The history of new intoxicants is intimately connected to one of the darkest chapters in history: that on slavery, and the exploitative world economic system that sustained it. The increasing demand for consumables such as sugar, tobacco, and coffee in Europe was supplied by New World plantations run by white planters, managers, and overseers and cultivated by enslaved black workers from Africa. More than 12 million enslaved were forcibly transported between 1500 and 1865; an estimated 1.8 million died en route. There is a cruel irony at play here: when we miss our morning hit of caffeine, sugar, or nicotine and withdrawal symptoms set in, we should remember that the psychological and metaphorical ‘enslavement’ of millions to an intoxicant is the historical result of the physical and literal enslavement of millions of African workers and their trafficking to the Americas.
The relationship between intoxicants, slavery, and other forms of colonial power and violence is one of the themes we’ll be investigating. The issue is of crucial importance, not only in an ethical sense, but also to show how changes in consumption, diet, and drug fashions – even within local and national settings – have profound consequences that affect social, economic, and political interactions on a global scale across spaces and centuries. Here, I will make a start in exploring this theme by relating it to the ongoing controversy surrounding the historical significance of slavery in the Netherlands. The debate, while mainly waged by professional historians, is far from academic in nature, and elicits powerful emotions across Dutch society, including among descendants of the enslaved.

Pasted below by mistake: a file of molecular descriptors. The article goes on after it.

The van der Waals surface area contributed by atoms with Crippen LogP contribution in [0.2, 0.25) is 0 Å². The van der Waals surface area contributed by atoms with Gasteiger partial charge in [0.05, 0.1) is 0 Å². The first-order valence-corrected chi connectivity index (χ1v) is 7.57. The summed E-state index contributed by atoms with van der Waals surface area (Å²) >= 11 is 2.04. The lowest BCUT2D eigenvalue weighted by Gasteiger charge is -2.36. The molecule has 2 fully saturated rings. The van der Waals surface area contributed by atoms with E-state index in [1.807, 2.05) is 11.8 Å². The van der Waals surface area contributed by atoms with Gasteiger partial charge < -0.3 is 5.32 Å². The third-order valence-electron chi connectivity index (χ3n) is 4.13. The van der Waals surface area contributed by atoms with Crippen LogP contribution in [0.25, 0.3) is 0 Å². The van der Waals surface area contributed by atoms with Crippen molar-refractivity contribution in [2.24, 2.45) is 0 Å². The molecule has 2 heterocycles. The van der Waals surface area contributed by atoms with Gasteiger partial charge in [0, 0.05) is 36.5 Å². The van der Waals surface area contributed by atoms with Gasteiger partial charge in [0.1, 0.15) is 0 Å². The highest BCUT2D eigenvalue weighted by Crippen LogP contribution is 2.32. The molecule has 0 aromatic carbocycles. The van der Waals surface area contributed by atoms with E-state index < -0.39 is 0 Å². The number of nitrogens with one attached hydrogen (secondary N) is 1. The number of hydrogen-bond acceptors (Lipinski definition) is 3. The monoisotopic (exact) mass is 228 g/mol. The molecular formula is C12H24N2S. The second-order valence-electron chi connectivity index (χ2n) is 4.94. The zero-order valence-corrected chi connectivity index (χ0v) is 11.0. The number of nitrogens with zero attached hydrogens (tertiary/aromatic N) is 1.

Between 1630 and 1654 the Dutch West India Company (WIC), a consortium of merchants and investors granted a monopoly over trade with the Americas, controlled part of north-eastern Brazil. Although formally (but not always in practice) in the Netherlands itself a person could not be enslaved, to work the sugar fields the Dutch used African slave labour, as did the Portuguese before, during, and after the Dutch presence. Sugar, which could only be grown on a small scale in the Mediterranean during the medieval period, thrived in the tropical climate of Brazil, and later in the Caribbean where it entered in the mid-seventeenth century. On sugar plantations the work was extremely hard. Laying drains and water canals, digging holes, and cutting, crushing, and boiling the cane all required intense physical labour and was performed under harsh working conditions and severe discipline driven by the whips of the overseers and by other forms of physical torture.
The Governor of Dutch Brazil, Count Johan Maurits van Nassau-Siegen, is as a typical humanist prince something of a culture hero in both the Netherlands and Brazil. This year, however, the Mauritshuis, the museum in The Hague named after the count, for the first time explored the theme of slavery in Dutch Brazil and the personal involvement of the governor in a new exhibition that did not shy away from the theme of slave-grown sugar. The exhibition led to negative reactions. The Dutch prime minister (a right-wing liberal) expressed fears about ‘iconoclasm’, while two prominent Dutch historians of the slave trade and the WIC deplored perceived misrepresentations and left-wing activism in the exhibition. ‘Not everything in the Golden Age was related to the slave trade, so let’s not pretend it did’, they wrote.
While one can hardly dispute the last statement, it does not explain away the fact that – by these historians’ own estimate – the Dutch trafficked 24,000 Africans to Brazil to perform forced labour on sugar plantations. After the Dutch lost their foothold in Brazil in the 1650s, they created new plantation economies in the Guianas (in what are now the republics of Suriname and Guyana). Suriname, taken over from the English in 1667, was until 1795 one-third in the possession of the city of Amsterdam, as major shareholder in the ruling Society of Suriname. The plantations in Suriname (around 400 in 1783) produced intoxicants – sugar, coffee, and cacao – as well as cotton and timber. Suriname was a society comprised predominantly of enslaved Africans: in 1783, more than 50,000, compared to only 2,000 white Europeans and 500 free people of colour and mixed race individuals. Six to seven thousand insurgent Maroons (former enslaved who had run away) lived in the interior of the colony. In Essequibo and Demerary (later conquered by the English and now part of Guyana) the number of enslaved people was even higher.